The gap year chronicles continue. About a month ago, I had the opportunity of listening to Dr. Risa Lavizzo-Mourey MD, MBA speak at the University of Pennsylvania. This particular event was part of a seminar series being held by The Center for Public Health Initiatives at Penn. Who is Dr. Lavizzo-Mourey? She is the CEO and President of the Robert Wood Johnson Foundation, the nation’s largest philanthropy devoted exclusively to health and health care. When I found out she would be speaking on campus, I was more than excited to attend this event for several reasons:
1. During undergrad, I did the Summer Medical Dental Education Program (SMDEP), a national program established by The Robert Wood Johnson Foundation. It’s goal is to increase the representation of minorities in the medical and dental workforce to address the gaps in health disparities.
2. I LOVE what the Robert Wood Johnson foundation is about – providing grants to examine social and economic factors that can impact health, poverty, and access to health care, among other things. As I may have mentioned in the past, this is related to the work/ research I currently do full-time. I mean just awesome work in general.
3. Dr. Lavizzo-Mourey is the first woman and the first African-American to head the foundation. Um what? A black woman in power? I’m with it!
4. Dr. Lavizzo-Mourey is also a fellow alum of the University of Pennsylvania (Wharton Business school) – woot woot!!
5. I’m tryna get like her – yep, she’s my career crush.
She shared the new vision of the Robert Wood Johnson Foundation: Building a culture of health and delved into what that meant. She also shed light on some of the health issues we currently face, one being childhood obesity. Despite these stark realities, she provided hope – it is up to us, the people, to change our current trajectory. It is up to us to build a culture of health and it starts with a vision. Her talk was very inspiring and as she gave examples of everyday people and community leaders striving to change their community, I felt empowered. You can read more about these individuals here: The RWJF Culture of Health Prize Winners.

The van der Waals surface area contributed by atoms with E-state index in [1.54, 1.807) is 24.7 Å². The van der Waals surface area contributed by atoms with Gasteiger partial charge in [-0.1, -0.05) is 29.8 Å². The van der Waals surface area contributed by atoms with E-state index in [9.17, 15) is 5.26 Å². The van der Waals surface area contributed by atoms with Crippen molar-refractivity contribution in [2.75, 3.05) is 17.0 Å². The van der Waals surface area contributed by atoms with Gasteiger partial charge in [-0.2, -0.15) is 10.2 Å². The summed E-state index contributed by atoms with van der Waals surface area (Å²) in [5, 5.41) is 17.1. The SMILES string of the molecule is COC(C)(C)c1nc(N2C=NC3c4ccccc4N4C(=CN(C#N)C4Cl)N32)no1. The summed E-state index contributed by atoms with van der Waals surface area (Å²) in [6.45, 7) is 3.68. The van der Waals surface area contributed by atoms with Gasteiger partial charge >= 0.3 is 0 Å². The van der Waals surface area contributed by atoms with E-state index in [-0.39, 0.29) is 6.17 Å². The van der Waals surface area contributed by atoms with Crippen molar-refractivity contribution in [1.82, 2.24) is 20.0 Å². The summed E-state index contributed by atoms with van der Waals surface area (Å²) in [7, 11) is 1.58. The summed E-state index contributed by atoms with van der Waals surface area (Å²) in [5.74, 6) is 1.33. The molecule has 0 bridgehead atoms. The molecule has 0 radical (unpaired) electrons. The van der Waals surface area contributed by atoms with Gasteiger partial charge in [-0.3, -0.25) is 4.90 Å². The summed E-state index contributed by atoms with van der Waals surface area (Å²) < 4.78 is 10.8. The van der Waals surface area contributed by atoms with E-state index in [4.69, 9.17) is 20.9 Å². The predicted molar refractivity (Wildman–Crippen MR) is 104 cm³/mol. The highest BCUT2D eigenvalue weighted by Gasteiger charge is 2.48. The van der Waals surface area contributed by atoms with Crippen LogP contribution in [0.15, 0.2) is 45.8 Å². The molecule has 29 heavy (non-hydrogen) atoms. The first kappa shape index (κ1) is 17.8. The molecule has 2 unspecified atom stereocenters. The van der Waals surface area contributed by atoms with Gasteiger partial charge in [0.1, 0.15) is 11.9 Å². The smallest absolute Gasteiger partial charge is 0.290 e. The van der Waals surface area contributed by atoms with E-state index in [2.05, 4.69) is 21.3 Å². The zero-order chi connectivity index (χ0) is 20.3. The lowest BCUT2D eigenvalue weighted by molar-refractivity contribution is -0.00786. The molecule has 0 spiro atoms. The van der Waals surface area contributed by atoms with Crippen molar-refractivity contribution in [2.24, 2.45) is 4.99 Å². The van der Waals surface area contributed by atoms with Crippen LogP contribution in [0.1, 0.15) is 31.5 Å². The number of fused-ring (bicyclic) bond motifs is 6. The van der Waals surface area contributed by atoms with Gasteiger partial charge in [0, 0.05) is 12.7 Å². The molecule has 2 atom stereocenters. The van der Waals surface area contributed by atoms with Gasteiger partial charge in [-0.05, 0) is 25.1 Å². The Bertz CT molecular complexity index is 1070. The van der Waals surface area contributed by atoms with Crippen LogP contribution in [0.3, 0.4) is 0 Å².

I’m incredibly glad I went to the talk. What made it even more awesome, is when a few weeks later during my last med school interview, my faculty interviewer brought up the Robert Wood Johnson Foundation. She mentioned she loves the work they do and would love to get a grant for a current community project she’s working on. You can imagine how thrilled I was. I was freaking ECSTATIC! One, because I could actually talk about this topic (note: My interest in the RWJF is not mentioned anywhere in my application, it came up organically due to my interest in health disparities) and two, I was like YES! My faculty interviewer and I have similar interests.
You can learn more about the RWJF vision of building a culture of health in the video below. Ciao!